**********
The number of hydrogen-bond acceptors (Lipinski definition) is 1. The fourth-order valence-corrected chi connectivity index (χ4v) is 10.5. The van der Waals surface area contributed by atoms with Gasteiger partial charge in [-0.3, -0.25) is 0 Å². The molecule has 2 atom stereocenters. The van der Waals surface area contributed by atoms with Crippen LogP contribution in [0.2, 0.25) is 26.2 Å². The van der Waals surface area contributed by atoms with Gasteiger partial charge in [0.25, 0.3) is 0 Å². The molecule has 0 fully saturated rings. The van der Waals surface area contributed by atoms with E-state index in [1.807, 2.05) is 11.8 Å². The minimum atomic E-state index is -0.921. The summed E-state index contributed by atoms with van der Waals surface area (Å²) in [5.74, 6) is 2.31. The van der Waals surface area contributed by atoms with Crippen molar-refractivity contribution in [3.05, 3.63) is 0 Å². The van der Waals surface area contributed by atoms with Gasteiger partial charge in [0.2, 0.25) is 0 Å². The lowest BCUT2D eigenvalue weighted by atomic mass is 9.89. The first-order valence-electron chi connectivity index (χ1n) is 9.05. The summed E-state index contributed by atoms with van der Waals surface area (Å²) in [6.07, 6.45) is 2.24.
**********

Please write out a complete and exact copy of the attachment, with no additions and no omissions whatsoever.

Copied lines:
The number of hydrogen-bond acceptors (Lipinski definition) is 1. The fourth-order valence-corrected chi connectivity index (χ4v) is 10.5. The van der Waals surface area contributed by atoms with Gasteiger partial charge in [-0.3, -0.25) is 0 Å². The molecule has 2 atom stereocenters. The van der Waals surface area contributed by atoms with Crippen LogP contribution in [0.2, 0.25) is 26.2 Å². The van der Waals surface area contributed by atoms with Gasteiger partial charge in [0.25, 0.3) is 0 Å². The molecule has 0 fully saturated rings. The van der Waals surface area contributed by atoms with E-state index in [1.807, 2.05) is 11.8 Å². The minimum atomic E-state index is -0.921. The summed E-state index contributed by atoms with van der Waals surface area (Å²) in [5.74, 6) is 2.31. The van der Waals surface area contributed by atoms with Crippen molar-refractivity contribution in [3.05, 3.63) is 0 Å². The van der Waals surface area contributed by atoms with Gasteiger partial charge in [0.2, 0.25) is 0 Å². The lowest BCUT2D eigenvalue weighted by atomic mass is 9.89. The first-order valence-electron chi connectivity index (χ1n) is 9.05. The summed E-state index contributed by atoms with van der Waals surface area (Å²) in [6.07, 6.45) is 2.24.